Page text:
It's expected that the public cloud service market will reach $623.3 billion by 2023 worldwide.
After all, cloud computing offers businesses greater flexibility, resilience, and recovery. But migrating all of your applications and data can be a pain. There are countless migration strategies out there, all with advantages and disadvantages. But, which one is the right pick for your organization?
Let’s take a look at four of the most common cloud migration strategies:
‘Lift and shift’
Rehosting—often known as ‘lift and shift’—is about lifting your servers or applications from where they’re currently hosted, and shifting them over to a new cloud infrastructure. It’s probably the most common strategy, especially for those just starting out with migration.
That’s where the pros lie—simplicity. It’s a low resistance option thanks to the pay-as-you-go public cloud infrastructure and allows you to migrate your core services quickly. The initial shift doesn’t require any data architecture changes, so there’s no time and money going on lengthy testing.
The problem is that a simple lift and shift won’t make full use of the cloud. Your legacy applications are just operating in a different location, meaning they’re not scalable and won’t allow for distributed workloads. You’re also not addressing any issues you might have with your current applications, you’re just moving them over. This can increase the risk of migration failure, as applications may not be mapped accurately to the cloud configuration.
‘Lift, tinker, and shift’
Similar to rehosting, refactoring is about moving your current application over to a cloud infrastructure. However, the refactoring part involves adjusting the architecture to fit the new environment.
Refactoring sets you up for long-term savings on your migration. By rearchitecting your applications, you’re setting them up for scalability. This means you’re better equipped to meet your business goals as they inevitably expand.
However, this whole process is intensive. You’ll need time, money, and resources. It’s a complex project to refactor and it’ll take advanced development and operations skills that you might not have in-house.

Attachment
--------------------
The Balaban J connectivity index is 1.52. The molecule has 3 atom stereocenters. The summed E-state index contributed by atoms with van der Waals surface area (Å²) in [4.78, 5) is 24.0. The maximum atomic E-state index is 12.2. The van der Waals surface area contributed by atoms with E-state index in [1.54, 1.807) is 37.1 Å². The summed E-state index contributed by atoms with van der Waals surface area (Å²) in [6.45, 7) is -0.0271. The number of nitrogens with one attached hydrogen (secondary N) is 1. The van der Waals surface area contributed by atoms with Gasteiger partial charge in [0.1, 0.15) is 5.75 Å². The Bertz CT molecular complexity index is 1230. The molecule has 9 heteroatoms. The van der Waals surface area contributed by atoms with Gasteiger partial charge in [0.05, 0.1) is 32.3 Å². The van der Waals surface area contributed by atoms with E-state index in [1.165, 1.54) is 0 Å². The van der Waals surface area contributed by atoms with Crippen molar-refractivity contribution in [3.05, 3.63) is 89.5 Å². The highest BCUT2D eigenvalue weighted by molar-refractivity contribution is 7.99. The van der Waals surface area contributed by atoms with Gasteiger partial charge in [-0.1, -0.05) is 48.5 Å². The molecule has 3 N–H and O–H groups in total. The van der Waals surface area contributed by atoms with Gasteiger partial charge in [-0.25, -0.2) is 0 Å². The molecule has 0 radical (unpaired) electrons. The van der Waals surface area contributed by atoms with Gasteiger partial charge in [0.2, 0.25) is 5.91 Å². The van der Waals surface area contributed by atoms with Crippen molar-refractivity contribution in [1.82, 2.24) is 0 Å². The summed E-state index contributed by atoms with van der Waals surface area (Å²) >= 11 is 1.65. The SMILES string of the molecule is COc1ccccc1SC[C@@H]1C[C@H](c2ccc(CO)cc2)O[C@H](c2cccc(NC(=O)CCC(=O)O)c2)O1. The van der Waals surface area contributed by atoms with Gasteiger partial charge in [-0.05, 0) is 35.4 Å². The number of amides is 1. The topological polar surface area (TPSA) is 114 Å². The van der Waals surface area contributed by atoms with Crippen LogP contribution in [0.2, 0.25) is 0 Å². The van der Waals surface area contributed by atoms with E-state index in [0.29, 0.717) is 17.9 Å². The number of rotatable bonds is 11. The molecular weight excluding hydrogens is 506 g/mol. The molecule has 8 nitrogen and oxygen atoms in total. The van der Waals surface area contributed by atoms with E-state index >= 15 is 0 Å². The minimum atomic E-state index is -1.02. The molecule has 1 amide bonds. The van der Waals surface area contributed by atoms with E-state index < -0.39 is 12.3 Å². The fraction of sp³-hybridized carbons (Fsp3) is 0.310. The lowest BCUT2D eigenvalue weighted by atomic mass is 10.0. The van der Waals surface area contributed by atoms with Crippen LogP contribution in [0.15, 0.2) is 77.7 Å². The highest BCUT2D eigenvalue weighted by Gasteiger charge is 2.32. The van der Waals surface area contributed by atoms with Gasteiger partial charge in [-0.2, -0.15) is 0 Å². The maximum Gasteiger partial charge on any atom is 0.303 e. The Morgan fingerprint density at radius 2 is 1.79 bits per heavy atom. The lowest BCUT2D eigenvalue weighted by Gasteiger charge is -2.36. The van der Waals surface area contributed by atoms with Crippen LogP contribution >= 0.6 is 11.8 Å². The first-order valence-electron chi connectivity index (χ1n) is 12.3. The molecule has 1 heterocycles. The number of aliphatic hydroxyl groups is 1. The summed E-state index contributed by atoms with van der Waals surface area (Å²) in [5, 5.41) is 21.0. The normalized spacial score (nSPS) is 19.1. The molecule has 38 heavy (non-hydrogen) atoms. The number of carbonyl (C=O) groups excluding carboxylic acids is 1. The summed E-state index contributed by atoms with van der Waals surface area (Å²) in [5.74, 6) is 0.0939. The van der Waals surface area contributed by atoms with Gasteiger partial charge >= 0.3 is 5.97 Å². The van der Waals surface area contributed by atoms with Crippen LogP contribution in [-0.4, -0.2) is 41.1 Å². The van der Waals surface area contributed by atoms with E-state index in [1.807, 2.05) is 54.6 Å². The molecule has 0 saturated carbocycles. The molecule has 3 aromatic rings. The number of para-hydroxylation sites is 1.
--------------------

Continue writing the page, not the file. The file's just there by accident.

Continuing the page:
‘Lift and shape’
Replatforming fills the gap between the first two strategies. Like rehosting, you move your existing architecture over to a cloud, but you make adjustments to take advantage of the new infrastructure. It’s not a full rearchitect but allows you to make better use of the cloud’s features.
This enables you to start small, and scale up when you need to. It gives you more breathing room to experiment and find out what parts of the cloud work well for you, without committing to a full migration project.
With that said, one of the downfalls of re-platforming is that it can quickly get out of hand. Before you know it, you’re locked into a full refactoring project. This is why planning is crucial to re-platforming, as it helps you focus only on the features you know need changing.
‘Drop and shop’
Repurchasing is when your legacy applications are fully replaced by a Software as a Service (SaaS) solution, such as a CRM platform. You might choose this to streamline your old applications and reduce them down, or because it offers new capacities to scale up.
Taking this route removes the configuration time, as the new product is already set up for the cloud. It also eliminates the lengthy software procurement phase, as it allows you to buy pre-built solutions from a variety of vendors.
Choosing to repurchase depends a lot on the complexity of your applications. If you’re using a lot of unique features customized for your organization, it won’t be an effective strategy.
Choose the right cloud migration strategy
Worldwide spending on public cloud services is set to grow by 20 percent in 2022.
We’ve highlighted four great options that are worth considering for your cloud migration. They cover a range of needs, budgets, and project scopes, so one is sure to fit in with your migration goals.
That said, all of the different strategies out there might cloud your judgment. So if you need help deciding what’s right for your organization, contact us today.